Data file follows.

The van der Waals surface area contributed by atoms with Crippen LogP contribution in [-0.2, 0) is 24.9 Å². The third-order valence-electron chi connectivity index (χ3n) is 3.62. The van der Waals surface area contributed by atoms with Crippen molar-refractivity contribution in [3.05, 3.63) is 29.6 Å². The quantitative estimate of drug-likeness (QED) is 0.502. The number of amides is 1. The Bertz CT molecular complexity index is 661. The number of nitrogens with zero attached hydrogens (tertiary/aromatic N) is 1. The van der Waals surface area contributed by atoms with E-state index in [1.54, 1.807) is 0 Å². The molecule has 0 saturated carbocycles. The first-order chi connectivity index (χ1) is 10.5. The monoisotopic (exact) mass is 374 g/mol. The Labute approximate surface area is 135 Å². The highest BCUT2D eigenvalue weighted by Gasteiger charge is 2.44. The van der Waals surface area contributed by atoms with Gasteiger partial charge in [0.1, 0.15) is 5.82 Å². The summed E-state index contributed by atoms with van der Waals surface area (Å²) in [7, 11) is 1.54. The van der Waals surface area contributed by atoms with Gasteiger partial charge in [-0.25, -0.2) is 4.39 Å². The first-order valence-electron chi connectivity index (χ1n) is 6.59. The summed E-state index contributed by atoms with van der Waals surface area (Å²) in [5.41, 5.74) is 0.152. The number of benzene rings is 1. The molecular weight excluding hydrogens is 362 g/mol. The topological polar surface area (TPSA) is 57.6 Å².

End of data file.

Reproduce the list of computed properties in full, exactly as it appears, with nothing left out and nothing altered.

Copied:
The van der Waals surface area contributed by atoms with Crippen LogP contribution in [-0.2, 0) is 24.9 Å². The third-order valence-electron chi connectivity index (χ3n) is 3.62. The van der Waals surface area contributed by atoms with Crippen molar-refractivity contribution in [3.05, 3.63) is 29.6 Å². The quantitative estimate of drug-likeness (QED) is 0.502. The number of amides is 1. The Bertz CT molecular complexity index is 661. The number of nitrogens with zero attached hydrogens (tertiary/aromatic N) is 1. The van der Waals surface area contributed by atoms with E-state index in [1.54, 1.807) is 0 Å². The molecule has 0 saturated carbocycles. The first-order chi connectivity index (χ1) is 10.5. The monoisotopic (exact) mass is 374 g/mol. The Labute approximate surface area is 135 Å². The highest BCUT2D eigenvalue weighted by Gasteiger charge is 2.44. The van der Waals surface area contributed by atoms with Gasteiger partial charge in [0.1, 0.15) is 5.82 Å². The summed E-state index contributed by atoms with van der Waals surface area (Å²) in [7, 11) is 1.54. The van der Waals surface area contributed by atoms with Gasteiger partial charge in [-0.25, -0.2) is 4.39 Å². The first-order valence-electron chi connectivity index (χ1n) is 6.59. The summed E-state index contributed by atoms with van der Waals surface area (Å²) in [5.41, 5.74) is 0.152. The number of benzene rings is 1. The molecular weight excluding hydrogens is 362 g/mol. The topological polar surface area (TPSA) is 57.6 Å².